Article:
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METHOD AND DEFINITIONS

OBJECTIVE

The objective of life cycle assessments (LCA) is to analyze the environmental performance of products and, for LEDVANCE, to compare different lamp types regarding their total environmental impact throughout the entire life cycle. Therefore, the primary energy consumption of each product is calculated as the most important indicator. Furthermore, other impact on the environment are evaluated in specific categories.

METHOD

The method for life cycle assessments is based on the international standards ISO 14040 and 14044. The standard ISO 14040 describes the principles and framework for the life cycle assessment whereas the standard ISO 14044 specifies requirements and provides guidelines for the individual phases of the LCA.

The relevant data for the life cycle analyses was either collected or taken from existing studies combined with LEDVANCE (former OSRAM data) sheets. Furthermore, process and raw materials data was extracted from the databases “GaBi” and “Umberto” whenever possible. These are databases specifically used for life cycle analyses.

The life cycle stages

A product life cycle consists of five different stages as depicted in the figure above. The results of an LCA allow for conclusions not only on the primary energy input but also on other environmental impacts such as the greenhouse effect, acidification, eutrophication, photochemical ozone depletion, human toxicity and resource consumption. The aim of analyzing the life cycle stages individually is to find out what impacts the lamps have during each stage, and how these rank in comparison to each other.

The data of this life-cycle stage usually involves the extraction of natural resources, transport to the processing sites and refining to usable materials. All materials are carefully chosen to fulfil technical requirements in order to optimize both, production processes and the finished product.

This stage covers the energy, materials and suppliers required for the production processes and assembly of a lamp at the LEDVANCE (former OSRAM) factory. In addition, the packaging materials of supplier products and the recycling or disposal of resulting waste was considered in the LCA study.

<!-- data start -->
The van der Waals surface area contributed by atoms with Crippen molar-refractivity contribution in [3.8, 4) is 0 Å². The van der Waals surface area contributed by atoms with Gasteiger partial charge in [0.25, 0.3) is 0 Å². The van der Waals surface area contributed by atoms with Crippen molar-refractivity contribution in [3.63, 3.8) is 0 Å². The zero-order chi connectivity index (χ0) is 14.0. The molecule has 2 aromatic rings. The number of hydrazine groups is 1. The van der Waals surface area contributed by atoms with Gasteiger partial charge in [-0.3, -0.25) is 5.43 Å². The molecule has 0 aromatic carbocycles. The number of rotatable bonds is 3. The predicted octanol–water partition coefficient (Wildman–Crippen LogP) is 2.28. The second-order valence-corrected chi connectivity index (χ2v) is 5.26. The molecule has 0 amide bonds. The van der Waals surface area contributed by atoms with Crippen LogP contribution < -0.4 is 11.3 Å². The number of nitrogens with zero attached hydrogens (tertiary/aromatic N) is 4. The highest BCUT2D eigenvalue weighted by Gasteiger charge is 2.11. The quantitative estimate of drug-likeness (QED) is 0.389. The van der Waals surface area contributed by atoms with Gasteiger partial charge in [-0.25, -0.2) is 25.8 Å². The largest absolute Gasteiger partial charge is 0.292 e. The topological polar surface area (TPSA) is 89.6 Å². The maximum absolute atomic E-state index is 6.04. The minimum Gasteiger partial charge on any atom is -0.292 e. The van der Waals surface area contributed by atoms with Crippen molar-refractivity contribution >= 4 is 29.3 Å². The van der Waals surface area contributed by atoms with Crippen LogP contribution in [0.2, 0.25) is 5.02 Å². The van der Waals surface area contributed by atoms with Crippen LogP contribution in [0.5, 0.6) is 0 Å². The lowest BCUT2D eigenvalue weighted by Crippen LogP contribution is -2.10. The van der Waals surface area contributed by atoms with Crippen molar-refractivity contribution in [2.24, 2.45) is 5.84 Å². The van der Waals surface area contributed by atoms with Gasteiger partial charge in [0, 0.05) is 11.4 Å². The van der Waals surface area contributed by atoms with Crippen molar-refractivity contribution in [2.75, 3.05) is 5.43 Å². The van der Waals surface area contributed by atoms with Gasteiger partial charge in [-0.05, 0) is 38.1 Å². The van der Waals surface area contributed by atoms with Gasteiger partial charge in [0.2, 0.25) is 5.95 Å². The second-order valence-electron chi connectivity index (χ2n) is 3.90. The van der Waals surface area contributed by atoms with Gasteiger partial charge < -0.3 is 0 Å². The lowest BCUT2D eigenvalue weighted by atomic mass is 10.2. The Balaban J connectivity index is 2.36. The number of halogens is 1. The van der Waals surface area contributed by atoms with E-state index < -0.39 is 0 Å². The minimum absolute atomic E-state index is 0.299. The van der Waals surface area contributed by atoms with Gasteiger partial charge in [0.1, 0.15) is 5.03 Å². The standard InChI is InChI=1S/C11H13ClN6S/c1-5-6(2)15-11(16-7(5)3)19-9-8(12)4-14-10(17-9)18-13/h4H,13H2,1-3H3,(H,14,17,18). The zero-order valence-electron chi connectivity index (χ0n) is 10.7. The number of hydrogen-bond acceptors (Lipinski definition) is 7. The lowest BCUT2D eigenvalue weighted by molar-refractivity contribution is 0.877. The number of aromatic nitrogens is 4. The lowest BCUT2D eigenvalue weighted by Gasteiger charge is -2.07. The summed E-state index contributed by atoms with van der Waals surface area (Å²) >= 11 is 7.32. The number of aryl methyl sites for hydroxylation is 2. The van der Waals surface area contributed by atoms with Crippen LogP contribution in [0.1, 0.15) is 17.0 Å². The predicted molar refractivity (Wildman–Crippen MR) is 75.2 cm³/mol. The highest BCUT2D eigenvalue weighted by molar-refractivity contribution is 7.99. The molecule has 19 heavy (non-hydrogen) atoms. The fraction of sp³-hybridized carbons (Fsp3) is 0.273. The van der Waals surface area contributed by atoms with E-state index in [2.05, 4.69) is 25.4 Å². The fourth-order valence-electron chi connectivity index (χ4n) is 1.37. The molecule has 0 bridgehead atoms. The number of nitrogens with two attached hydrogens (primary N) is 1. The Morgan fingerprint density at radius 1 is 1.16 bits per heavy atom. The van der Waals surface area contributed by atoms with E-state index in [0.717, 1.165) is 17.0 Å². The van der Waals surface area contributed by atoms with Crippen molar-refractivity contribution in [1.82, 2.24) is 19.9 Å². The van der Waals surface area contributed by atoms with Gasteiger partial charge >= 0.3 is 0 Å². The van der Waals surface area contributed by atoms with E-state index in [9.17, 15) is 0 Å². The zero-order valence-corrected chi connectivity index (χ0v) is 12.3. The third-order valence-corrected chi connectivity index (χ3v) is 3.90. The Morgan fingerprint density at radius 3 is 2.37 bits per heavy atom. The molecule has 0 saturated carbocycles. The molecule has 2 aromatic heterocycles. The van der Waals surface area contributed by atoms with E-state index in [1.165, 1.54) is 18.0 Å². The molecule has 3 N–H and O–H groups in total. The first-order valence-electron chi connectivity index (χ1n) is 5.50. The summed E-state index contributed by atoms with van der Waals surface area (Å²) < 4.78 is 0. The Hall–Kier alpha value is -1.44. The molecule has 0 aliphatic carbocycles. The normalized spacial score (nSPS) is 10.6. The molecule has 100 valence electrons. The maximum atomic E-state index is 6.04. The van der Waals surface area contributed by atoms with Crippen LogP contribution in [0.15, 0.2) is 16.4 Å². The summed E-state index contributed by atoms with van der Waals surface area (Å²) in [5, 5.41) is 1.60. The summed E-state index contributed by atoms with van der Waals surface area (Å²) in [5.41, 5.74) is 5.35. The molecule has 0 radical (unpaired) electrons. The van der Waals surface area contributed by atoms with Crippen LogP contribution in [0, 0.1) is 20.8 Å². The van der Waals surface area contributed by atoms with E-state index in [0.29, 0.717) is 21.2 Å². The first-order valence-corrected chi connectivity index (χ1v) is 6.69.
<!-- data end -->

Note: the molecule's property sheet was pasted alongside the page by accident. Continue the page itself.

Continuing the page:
This stage encompasses all transportation processes within the manufacturing phase, including the transport of the final product to the customer. However, in some analyses, transport may represent such a small impact that it is simply included in other stages.

The use stage is the phase during which the product is used for its intended purpose. For LEDVANCE lighting products, it is modelled simply as using energy and giving light. Thus, for LEDVANCE products it is the most influential life cycle stage as it requires more than 95 percent of the primary energy over the entire life cycle. A possible positive 'heating' effect of the lamp is balanced out by the fact that in warmer climates this heat must be removed from a building by air conditioning. The emissions from the use phase result only from electricity production.

The end-of-life stage includes recycling and/or incineration of the materials of the lamps. For LEDVANCE products, this stage is virtually insignificant, especially as energy used for recycling usually balances against energy saved from not having to produce the recycled material from scratch.

As already outlined above, the use phase is responsible for more than 98 percent of the energy consumption and thus has the greatest environmental impact. With less than 2 percent, all other stages have a comparatively minor impact. Hence, on the following pages these are summarized under 'manufacturing'.

THE PRIMARY ENERGY DEMAND

Primary energy is the energy embodied in natural resources like coal, oil or sunlight that has not yet undergone any anthropogenic transformation. The primary energy demand, also Cumulated Energy Demand (CED), summarizes the energy needed for the different stages of the life cycle. The use of primary energy can be measured in mega joule (MJ) or kilowatt-hours (kWh). Due to conversion and transmission losses, approximately 3.3 kWh or 11.84 MJ of primary energy are needed to produce 1 kWh of electricity, concerning the European average electricity mix.

THE ENVIRONMENTAL IMPACT CATEGORIES

In order to assess the environmental influence of LEDVANCE products, several environmental impact categories, addressing impacts on air, soil and resources, may be chosen for life cycle analyses.

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